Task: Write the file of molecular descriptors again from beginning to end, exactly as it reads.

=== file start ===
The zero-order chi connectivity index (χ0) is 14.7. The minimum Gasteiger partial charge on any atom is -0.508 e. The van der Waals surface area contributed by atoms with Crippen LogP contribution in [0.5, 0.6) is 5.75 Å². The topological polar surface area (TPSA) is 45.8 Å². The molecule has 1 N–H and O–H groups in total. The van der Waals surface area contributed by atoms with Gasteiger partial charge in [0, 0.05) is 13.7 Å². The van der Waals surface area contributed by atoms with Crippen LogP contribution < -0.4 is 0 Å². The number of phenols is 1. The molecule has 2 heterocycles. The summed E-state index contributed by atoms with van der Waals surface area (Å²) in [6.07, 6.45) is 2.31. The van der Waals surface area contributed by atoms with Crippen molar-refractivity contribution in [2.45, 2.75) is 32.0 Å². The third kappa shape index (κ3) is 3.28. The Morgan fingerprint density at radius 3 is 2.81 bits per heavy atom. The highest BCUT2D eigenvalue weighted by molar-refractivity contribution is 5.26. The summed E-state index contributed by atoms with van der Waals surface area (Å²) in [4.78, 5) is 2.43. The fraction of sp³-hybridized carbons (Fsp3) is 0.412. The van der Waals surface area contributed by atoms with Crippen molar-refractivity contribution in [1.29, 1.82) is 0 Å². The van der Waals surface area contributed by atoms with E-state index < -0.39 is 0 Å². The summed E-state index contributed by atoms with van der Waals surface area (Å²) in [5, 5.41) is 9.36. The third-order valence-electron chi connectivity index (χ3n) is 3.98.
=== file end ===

The zero-order chi connectivity index (χ0) is 14.7. The minimum Gasteiger partial charge on any atom is -0.508 e. The van der Waals surface area contributed by atoms with Crippen LogP contribution in [0.5, 0.6) is 5.75 Å². The topological polar surface area (TPSA) is 45.8 Å². The molecule has 1 N–H and O–H groups in total. The van der Waals surface area contributed by atoms with Gasteiger partial charge in [0, 0.05) is 13.7 Å². The van der Waals surface area contributed by atoms with Crippen LogP contribution < -0.4 is 0 Å². The number of phenols is 1. The molecule has 2 heterocycles. The summed E-state index contributed by atoms with van der Waals surface area (Å²) in [6.07, 6.45) is 2.31. The van der Waals surface area contributed by atoms with Crippen molar-refractivity contribution in [2.45, 2.75) is 32.0 Å². The third kappa shape index (κ3) is 3.28. The Morgan fingerprint density at radius 3 is 2.81 bits per heavy atom. The highest BCUT2D eigenvalue weighted by molar-refractivity contribution is 5.26. The summed E-state index contributed by atoms with van der Waals surface area (Å²) in [4.78, 5) is 2.43. The fraction of sp³-hybridized carbons (Fsp3) is 0.412. The van der Waals surface area contributed by atoms with Crippen molar-refractivity contribution in [1.29, 1.82) is 0 Å². The van der Waals surface area contributed by atoms with E-state index < -0.39 is 0 Å². The summed E-state index contributed by atoms with van der Waals surface area (Å²) in [5, 5.41) is 9.36. The third-order valence-electron chi connectivity index (χ3n) is 3.98.